In order to achieve the primary goal of the 2015 Paris Agreement [1
] to limit the average global warming to less than 1.5 °C, Switzerland and many other countries follow a strategy to mitigate greenhouse gas (GHG) emissions and global warming by a transition from a fossil-based to a renewables-based energy system [2
]. In particular, the substitution of fossil fuels by alternatives based on electricity from renewables is an oft-cited option [3
In Switzerland, currently about 60% of all fossil CO2
emissions occur in the sectors of mobility and buildings [7
]. Therefore, a substitution of fossil energy carriers in these two sectors by electricity-based technologies seems to be most effective. With respect to buildings, it is primarily the substitution of fossil heaters and boilers operated on heating oil and natural gas by heat pumps [8
]. With regard to mobility, it is primarily the substitution of internal combustion engines (ICE) running on fossil gasoline and diesel fuels by battery electric vehicles (BEV) [10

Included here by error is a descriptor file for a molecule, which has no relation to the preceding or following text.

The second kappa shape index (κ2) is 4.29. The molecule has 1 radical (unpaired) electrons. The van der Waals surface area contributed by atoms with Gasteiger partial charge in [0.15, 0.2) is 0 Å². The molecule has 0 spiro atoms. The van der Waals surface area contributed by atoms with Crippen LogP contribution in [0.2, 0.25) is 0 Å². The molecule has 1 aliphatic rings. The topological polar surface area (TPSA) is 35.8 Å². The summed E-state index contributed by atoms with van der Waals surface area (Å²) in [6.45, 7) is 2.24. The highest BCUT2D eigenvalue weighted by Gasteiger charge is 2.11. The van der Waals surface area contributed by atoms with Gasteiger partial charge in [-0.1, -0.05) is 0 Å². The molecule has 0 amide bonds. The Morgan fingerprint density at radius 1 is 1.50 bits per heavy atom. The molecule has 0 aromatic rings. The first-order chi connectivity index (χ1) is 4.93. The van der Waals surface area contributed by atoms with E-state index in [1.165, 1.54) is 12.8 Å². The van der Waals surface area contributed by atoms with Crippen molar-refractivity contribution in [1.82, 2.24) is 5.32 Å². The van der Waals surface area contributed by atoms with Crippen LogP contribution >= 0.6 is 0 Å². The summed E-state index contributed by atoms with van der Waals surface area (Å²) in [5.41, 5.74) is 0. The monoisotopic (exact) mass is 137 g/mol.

While these electricity-based technologies do not directly emit CO2
during their operation, their actual (life cycle) CO2
emissions highly depend on the CO2
intensity of the used electricity [13
]. Especially in winter, when electricity demand is high, while in Switzerland the contribution of renewables is lower due to their seasonal and volatile nature, imports are needed. If electricity-based technologies are fed with highly CO2
intensive imports such as from coal or oil-fired power plants, their overall global warming impact may even be higher than their fossil counterparts. Moreover, due to their additional electricity consumption, electricity-based technologies pose several new challenges for the electricity system. These challenges encompass the additional total amount of electricity itself as well as the additional power needed to cope with increased demand and production peaks.
The “Swiss Energy Strategy 2050” (ES2050) of Prognos [2